Don’t tell my wife.
Nah, it’s okay. She already knows.
I guess I’ve always known too. Deep down. I just couldn’t face the truth.
But, you know, the pressure builds up inside you, and it has to come out, the consequences be damned.
I’m about to make a confession I have never dared to say out loud before. Deep breath, and here we go:
I’m a conservative.
Oh. I feel better now. Look, I’m smiling. And why not? I am finally free.
Let me say it again.
I’m a conservative!
Ooh, the exhilaration! Gosh amighty! I’m out and I’m lovin’ it!
A careful observer would have spotted the telltale “giveaways”, subtle chinks in my liberal orthodoxy. I’d say “black” instead of “African-American.” I’d say “Indian.” And I’d never feel guilty. (Because my intentions were benign.)
In my writing, I refuse to say “his or her”; I say “their.” “His or her” is an insult to rhythm. “Their” says it all. In a single syllable.
My personal character screams conservatism. With my money, I insist on a conservative investment strategy, wishing only to keep up with inflation. And a tiny bit more.
I’m a conservative dresser. Corduroy goes in and out of fashion. I’ve worn it continually for years.
I’m conservative in my eating habits. When I’ve had my fill, though there’s still plenty left on my plate, I stop. I’m also a coffee-drinking conservative. No more than one cup a day. And when frequenting my favorite coffee emporium, no “Bitch’s Brew” – too strong – no “Angel City?” – dish water. Shunning the extremes, I choose “Venice Blend.” An unswervingly conservative selection.
I’m a cowboy fan. Cowboys live by conservative values. It’s in their “creed.” Honestly. Loyalty. Fair play. Courage. Trustworthiness. Respect for all people, and for the land.
I admire the cowboys, and the values they hold dear.
I support health care for everyone, because you shouldn’t have to go broke, because you or a loved one happened to get sick. I’m against capital punishment, because, matters of life and death are God’s business, not ours. And if you’ve got more money than you need, what’s the problem in sharing some of it with the poor?
Maybe it’s ‘cause I’m new to conservatism, but I really don’t see the conflict.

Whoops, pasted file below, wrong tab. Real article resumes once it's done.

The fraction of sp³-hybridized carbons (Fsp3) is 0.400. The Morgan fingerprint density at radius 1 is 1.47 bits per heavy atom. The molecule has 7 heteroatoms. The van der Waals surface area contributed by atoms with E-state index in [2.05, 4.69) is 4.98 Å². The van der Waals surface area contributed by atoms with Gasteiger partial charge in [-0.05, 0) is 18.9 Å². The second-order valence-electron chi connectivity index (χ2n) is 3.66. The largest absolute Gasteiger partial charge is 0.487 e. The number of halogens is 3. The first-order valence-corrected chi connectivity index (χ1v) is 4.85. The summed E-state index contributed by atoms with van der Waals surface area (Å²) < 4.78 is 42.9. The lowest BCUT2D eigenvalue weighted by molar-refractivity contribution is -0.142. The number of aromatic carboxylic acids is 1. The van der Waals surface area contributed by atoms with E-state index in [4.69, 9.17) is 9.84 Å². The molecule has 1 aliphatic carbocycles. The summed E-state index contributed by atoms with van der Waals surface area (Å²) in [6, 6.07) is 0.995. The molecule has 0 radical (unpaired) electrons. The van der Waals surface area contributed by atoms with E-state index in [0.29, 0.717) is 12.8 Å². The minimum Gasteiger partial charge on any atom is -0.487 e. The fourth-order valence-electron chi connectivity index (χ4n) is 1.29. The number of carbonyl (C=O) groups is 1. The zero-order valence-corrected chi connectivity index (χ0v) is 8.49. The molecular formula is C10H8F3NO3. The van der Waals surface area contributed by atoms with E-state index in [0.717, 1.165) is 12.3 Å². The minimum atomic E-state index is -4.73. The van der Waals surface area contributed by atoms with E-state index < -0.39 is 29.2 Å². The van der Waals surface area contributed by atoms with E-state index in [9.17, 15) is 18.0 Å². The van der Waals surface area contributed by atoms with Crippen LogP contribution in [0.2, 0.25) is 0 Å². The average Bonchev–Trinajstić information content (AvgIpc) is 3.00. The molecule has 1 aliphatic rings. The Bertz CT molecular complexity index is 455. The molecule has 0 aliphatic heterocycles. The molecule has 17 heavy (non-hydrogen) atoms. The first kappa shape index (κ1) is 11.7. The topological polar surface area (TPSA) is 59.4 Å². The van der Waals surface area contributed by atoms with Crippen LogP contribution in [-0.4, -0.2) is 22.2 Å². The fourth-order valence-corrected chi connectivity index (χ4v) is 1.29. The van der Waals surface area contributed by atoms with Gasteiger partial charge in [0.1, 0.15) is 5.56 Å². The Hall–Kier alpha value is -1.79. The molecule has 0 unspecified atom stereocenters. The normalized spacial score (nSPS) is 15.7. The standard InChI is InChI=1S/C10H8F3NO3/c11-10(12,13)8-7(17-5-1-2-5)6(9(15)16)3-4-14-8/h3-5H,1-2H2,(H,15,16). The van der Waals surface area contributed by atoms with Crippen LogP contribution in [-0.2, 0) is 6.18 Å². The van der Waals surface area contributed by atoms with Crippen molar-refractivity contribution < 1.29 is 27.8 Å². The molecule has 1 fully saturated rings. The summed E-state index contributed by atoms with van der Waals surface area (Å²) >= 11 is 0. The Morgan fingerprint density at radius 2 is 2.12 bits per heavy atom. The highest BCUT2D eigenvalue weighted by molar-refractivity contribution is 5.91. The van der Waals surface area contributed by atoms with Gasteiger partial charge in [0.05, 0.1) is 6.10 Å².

Not long ago, I took an Extension class at UCLA called “The History of the American Right.” I realize taking one class doesn’t make me an expert. I believe eight classes make you an expert.
Yes, I’m kidding. Conservatives can kid.
I can truthfully say that that class really opened my eyes. For the first time, I identified with conservatives.
They sounded like me.
Most significantly, the class introduced me to Edmund Burke, an eighteenth century thinker, honored as one of the Founding Fathers of conservatism. Burke believed you acted conservatively by being thoughtful and deliberate in your decision-making.
In a phrase, we’re talking “Hold your horses.”
Edmund Burke believed in change. Not the inevitability of change – “It’s coming, and there’s nothing we can do about it.” Burke believed change was natural and desirable. Though he opposed the
“What do we want?”
“When do we want it?”
type of thinking,
Burke stood equally against the
“What don’t we want?”
“When don’t we want it?”
point of view.
As a conservative, Burke eschewed the extremes, favoring
“What do we want?”
“How do we want it?”
“Thoughtfully and deliberately.”
With no exclamation points.
I guess anyone has a right to define what “conservative” means. And there’s no rule saying the belief system can’t re-configure itself over time. (The faction who once championed Prohibition were the liberals.) The problem for me is, as of now, I have no ideological home.
I can’t join today’s conservatives, because they seem a long way from “thoughtful and deliberate.” However, if they ever decide to return to conservatism’s earliest principles, despite the insults and abuse that are certain to come my way,
I may very well join up.